• Lean Enterprise is an evolution and description of current thinking
  • Geek crushes on Don Reinertsen and Dan North
  • Agile methods need to focus on flow rather than scaling and structure
  • ThoughtWorks Technology Radar – point in time snapshot on what is going on in current projects, throw systematic darts at the wall, vote on over 300 items to whittle down to 100 items,
  • Stationery driven decision making – sticky notes!
  • Sam Newman book “Building Microservices

TheAgileRevolution-120 (31 minutes)

Episode 119: Agile (Raccoon) is Dead with “Pragmatic” Dave Thomas

davethomasCraig and Tony are at YOW! Conference and get the opportunity to sit down with Dave Thomas, signatory to the Manifesto for Agile Software Development and have a great discussion about:

  • Dave’s talk “Agile is Dead (Long Live Agility)
  • Agile as a word has become meaningless, don’t follow the off-the-shelf processes, apply small corrections to move forward
  • Story of Stone Soup is like Agile consultancies, the hard work is done by the companies
  • Scrum is a good starting point due to its simplicity
  • Raccoon is a noun, so not a good replacement name for Agile, because you can buy a pound of it
  • 1,000 working on one thing can never be Agile, you have to make enterprises agile before you can run an agile project
  • The values in the Agile Manifesto hold up well, would have been nice to have had more diversity, had no expectation they were going to create something so significant
  • The Agile Manifesto was a reaction to the problems in development at the time, maybe something new is required, it would be a tragic mistake to create Agile Manifesto 2.0, we need to ask what is more relevant today to express our frustrations
  • Agile is a fundamental way of thinking about doing stuff, that’s why it’s important to understand why we are doing it
  • The Pragmatic Programmer” started as a set of field notes and somehow became a book that still sells well today despite some of the dated examples  and it invented terms like DRY (don’t repeat yourself)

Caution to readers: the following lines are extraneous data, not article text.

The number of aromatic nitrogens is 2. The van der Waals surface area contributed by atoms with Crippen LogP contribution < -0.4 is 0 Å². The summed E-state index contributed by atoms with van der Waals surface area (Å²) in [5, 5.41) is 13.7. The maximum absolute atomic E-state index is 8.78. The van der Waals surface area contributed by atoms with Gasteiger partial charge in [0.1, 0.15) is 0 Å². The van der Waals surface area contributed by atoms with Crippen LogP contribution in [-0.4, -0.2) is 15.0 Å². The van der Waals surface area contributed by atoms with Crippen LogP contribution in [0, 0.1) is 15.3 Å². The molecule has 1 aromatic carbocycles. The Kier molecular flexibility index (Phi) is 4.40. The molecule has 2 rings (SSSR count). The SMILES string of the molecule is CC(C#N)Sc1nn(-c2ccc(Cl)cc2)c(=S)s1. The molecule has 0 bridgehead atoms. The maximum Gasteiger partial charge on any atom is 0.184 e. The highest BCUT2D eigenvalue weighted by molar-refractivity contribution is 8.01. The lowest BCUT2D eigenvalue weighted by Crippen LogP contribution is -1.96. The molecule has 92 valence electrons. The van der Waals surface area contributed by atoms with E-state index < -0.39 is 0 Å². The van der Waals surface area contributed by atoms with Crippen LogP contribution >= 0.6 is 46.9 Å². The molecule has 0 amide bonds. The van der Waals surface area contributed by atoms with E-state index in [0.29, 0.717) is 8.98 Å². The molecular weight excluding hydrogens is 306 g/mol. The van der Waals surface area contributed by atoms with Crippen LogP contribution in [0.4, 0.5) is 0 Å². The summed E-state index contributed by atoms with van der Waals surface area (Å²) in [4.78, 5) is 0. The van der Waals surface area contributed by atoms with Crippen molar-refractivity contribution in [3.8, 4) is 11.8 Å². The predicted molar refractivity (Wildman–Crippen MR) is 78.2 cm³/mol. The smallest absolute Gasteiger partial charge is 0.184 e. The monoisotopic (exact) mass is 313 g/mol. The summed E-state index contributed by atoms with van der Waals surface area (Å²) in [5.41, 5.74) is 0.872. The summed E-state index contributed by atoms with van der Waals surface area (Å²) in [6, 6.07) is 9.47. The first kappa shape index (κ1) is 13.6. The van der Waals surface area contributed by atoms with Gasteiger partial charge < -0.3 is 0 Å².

• The Pragmatic Bookshelf was accidental by saying the dreaded words “how hard could this be”, the strength is knowing nothing about publishing, everything was automated unlike traditional publishers and still runs with 2 main employees, now storyboard books like a movie as the reader is on a learning journey
  • Ruby has a future, but it needs to distinguish itself as a fantastic general purpose programming language, the community is still very friendly and innovative
  • The emphasis and dogma around testing is off-putting, the amount of effort around many tests are not moving people forward

TheAgileRevolution-119 (40 minutes)

 

 

 

Episode 117: The Changing Role of a Tester with Mark Pedersen

mpCraig is at the YOW! Connected conference and talks to Mark Pedersen, the CTO at KJR, and they talk all things quality and testing:

  • the changing role of a tester in an Agile environment, it clarifies the role rather than making it blurrier
  • in an Agile environment it does not make sense to have a Test Manager role anymore
  • the number of dedicated testing roles are decreasing, but becoming more important and valuable
  • most organisations say that they use both waterfall and agile frequently
  • build your skills in either a quasi analysis / product owner / acceptance criteria role or get up to speed with sensible technical automation tools for your tech stack
  • TDD – good idea but not many organsations practicing it in a dedicated way, unit testing in most industries is a luxury
  • BDD – does not make TDD obsolete, defining acceptance criteria upfront helps understand what we need to code
  • pair programming – does not deliver much benefit from a test perspective, unless the tester has technical expertise, adoption is still very low
  • YOW! Connected talk “Building Mobile App Test Automation
  • mobile testing is challenging and IoT will take it to another level – customer expectations are higher for these devices, they are thought of more like traditional mechanical devices
  • mobile and IoT is driving the demand for testers to become more technical – more API and distributed technology tests

TheAgileRevolution-117 (37 minutes)